Throwing paperclay on the ground to made slabs creates a great ”earthy” texture, provided it is not flipped over between throws. The irregularity of the edge and line when a ruler is not used adds interest and personality to the work, plus reduces the amount of washing up afterwards! I notice throwers these days are in increasing numbers “bumping” or altering their pots’ surface after throwing to recreate a sense of accident or character to their work. Perhaps this is an attempt to differentiate it from the machine made mass produced work that now floods the market?
After all these years working only in paperclay I notice other things about how I work which are different to traditional practices. For example I don’t need a damp cupboard, because I make the parts for a work individually, then leave them to dry before joining with slip and firing. This is the reverse of the traditional method of building the whole work and then are fully dried before firing.
I also haven’t wedged clay for many years now as the paper fiber enable consistent dampness through out the clay body and leftover clay scraps go into my “parts” bucket to be stuck onto new works or recycled into slip for joining or covering work. I never know if it’ll be a block or hand or foot I’ll next pull out of my “parts” bucket! Errors can be recycled into new work, one of my adult students made an arm for a figure too short, it ended up on another, smaller figure a number of months later.
As paperclay can be up to 17 times the strength of the same clay with paper then I am happy to travel with paperclay to where ever I can borrow kiln space. Any breaks can be repaired with slip just before firing and with very large work I join it when it is inside the kiln. I have an old kiln out the back but it just doesn’t make sense to spend the money to make it work.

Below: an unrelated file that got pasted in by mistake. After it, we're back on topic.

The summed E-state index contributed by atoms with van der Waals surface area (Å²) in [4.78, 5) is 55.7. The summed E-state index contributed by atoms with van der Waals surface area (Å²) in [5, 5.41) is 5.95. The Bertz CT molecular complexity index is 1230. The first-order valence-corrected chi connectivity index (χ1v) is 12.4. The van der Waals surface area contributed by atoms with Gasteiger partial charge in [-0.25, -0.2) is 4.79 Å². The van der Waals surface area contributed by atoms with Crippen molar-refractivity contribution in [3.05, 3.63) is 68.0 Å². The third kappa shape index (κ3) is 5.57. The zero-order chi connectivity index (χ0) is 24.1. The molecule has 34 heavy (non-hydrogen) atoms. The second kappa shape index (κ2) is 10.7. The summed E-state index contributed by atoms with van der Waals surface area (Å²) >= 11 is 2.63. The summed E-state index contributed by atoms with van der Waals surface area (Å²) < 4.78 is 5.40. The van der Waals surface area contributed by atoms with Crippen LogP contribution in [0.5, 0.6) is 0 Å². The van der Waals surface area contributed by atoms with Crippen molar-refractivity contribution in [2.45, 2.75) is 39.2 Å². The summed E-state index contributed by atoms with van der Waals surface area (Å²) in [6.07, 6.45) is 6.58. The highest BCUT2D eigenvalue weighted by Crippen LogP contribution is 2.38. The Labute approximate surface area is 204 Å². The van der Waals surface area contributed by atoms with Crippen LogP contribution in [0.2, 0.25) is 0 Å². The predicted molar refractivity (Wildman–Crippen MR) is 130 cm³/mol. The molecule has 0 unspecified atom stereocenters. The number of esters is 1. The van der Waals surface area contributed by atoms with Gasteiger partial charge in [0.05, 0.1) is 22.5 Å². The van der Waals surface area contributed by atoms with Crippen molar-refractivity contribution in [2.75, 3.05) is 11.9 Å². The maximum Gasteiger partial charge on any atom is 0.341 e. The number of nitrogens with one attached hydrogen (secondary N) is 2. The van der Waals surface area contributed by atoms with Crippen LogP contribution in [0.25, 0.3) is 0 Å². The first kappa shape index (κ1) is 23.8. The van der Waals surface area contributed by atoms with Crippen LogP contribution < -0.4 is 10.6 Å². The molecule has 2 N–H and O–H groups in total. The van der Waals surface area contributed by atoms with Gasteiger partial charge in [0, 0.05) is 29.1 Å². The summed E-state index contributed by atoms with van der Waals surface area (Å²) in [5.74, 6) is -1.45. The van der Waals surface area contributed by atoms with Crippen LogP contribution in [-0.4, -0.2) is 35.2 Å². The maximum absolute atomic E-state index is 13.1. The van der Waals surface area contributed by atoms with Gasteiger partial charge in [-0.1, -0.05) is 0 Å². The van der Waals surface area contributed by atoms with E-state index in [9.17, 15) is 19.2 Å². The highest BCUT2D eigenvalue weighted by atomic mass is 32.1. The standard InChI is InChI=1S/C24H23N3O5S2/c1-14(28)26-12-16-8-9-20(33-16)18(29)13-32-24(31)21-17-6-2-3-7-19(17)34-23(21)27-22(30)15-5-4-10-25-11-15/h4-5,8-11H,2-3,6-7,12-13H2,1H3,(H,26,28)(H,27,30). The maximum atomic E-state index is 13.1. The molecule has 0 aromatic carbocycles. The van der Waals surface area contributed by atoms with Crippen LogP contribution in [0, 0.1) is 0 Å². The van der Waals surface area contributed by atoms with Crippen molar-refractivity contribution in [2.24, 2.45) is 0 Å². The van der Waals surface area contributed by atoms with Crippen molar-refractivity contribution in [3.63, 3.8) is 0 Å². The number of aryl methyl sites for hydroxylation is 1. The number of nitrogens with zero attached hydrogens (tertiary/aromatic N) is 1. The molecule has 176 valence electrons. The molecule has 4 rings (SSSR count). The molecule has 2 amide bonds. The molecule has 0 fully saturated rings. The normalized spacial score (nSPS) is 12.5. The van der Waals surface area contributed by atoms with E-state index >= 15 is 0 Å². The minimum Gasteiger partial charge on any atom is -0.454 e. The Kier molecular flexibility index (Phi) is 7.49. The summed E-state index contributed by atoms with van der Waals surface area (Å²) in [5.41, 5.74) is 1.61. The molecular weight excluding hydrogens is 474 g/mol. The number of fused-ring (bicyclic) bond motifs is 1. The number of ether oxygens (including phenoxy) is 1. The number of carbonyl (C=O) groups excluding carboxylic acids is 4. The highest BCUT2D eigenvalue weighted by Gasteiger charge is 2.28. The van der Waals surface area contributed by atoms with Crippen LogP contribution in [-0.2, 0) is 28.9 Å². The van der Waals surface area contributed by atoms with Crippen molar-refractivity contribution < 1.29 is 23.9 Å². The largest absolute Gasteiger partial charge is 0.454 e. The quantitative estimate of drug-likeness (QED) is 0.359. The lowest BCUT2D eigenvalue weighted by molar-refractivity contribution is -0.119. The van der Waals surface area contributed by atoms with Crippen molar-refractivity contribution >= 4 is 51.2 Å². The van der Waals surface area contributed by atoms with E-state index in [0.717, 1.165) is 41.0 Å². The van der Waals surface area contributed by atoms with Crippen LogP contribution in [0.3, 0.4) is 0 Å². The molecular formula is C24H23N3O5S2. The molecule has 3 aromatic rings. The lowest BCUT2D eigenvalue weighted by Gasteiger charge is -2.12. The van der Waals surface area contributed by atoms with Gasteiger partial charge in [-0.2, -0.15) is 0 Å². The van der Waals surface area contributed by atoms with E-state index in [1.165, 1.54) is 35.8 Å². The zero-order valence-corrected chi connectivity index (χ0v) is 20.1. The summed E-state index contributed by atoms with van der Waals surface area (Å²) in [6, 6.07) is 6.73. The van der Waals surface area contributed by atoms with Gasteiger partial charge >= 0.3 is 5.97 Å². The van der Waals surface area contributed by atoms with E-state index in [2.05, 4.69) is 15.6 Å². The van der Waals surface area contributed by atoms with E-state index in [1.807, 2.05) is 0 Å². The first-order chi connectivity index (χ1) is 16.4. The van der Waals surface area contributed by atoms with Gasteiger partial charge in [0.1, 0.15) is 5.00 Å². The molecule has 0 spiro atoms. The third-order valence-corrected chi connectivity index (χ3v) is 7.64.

I have become very relaxed about breaks not only before firing, but also after firing. Many of my works are designed to “deconstructed” after firing. That is, to have built on paperclay supports broken off after firing, or even “tidied up” by breaking bits off to improve their appearance. Similarly because there is virtually no limit on size anymore, some works have to be broken to fit inside even large kilns, so gluing together post firing occurs regularly. I occasionally find myself drilling holes or sawing fired pieces! The whole idea of physical integrity of pottery (that a pot is less valuable if it has been broken and repaired after firing) now seems quite strange. In a way the ideas of “plug and play” (this computer) are similar to what I call “dip’n stick” for paperclay.
Of course dust and bacteria safety issues are important when working with paperclay. Good ventilation, safety equipment, wet washing address the former. There have been less written about the latter until recently, but I tell people to think about paperclay pottery like gardening… both have organic material for the bacteria to grow in, and if warm and damp there is a risk. My advice is to do the same thing you do when gardening, that is, wash with soapy water before coming into the house and/or handling food.
I could go on and on with things I’ve learnt. Having given over 60 presentations on paperclay since 1993 I often don’t remember all this sort of stuff except when people ask me questions about it.
Now that I think about it I should tape a few of my next workshops and send you a copy, would you be interested, or have I provided you with enough information?
Letter to Anne Lightwood 20/4/1999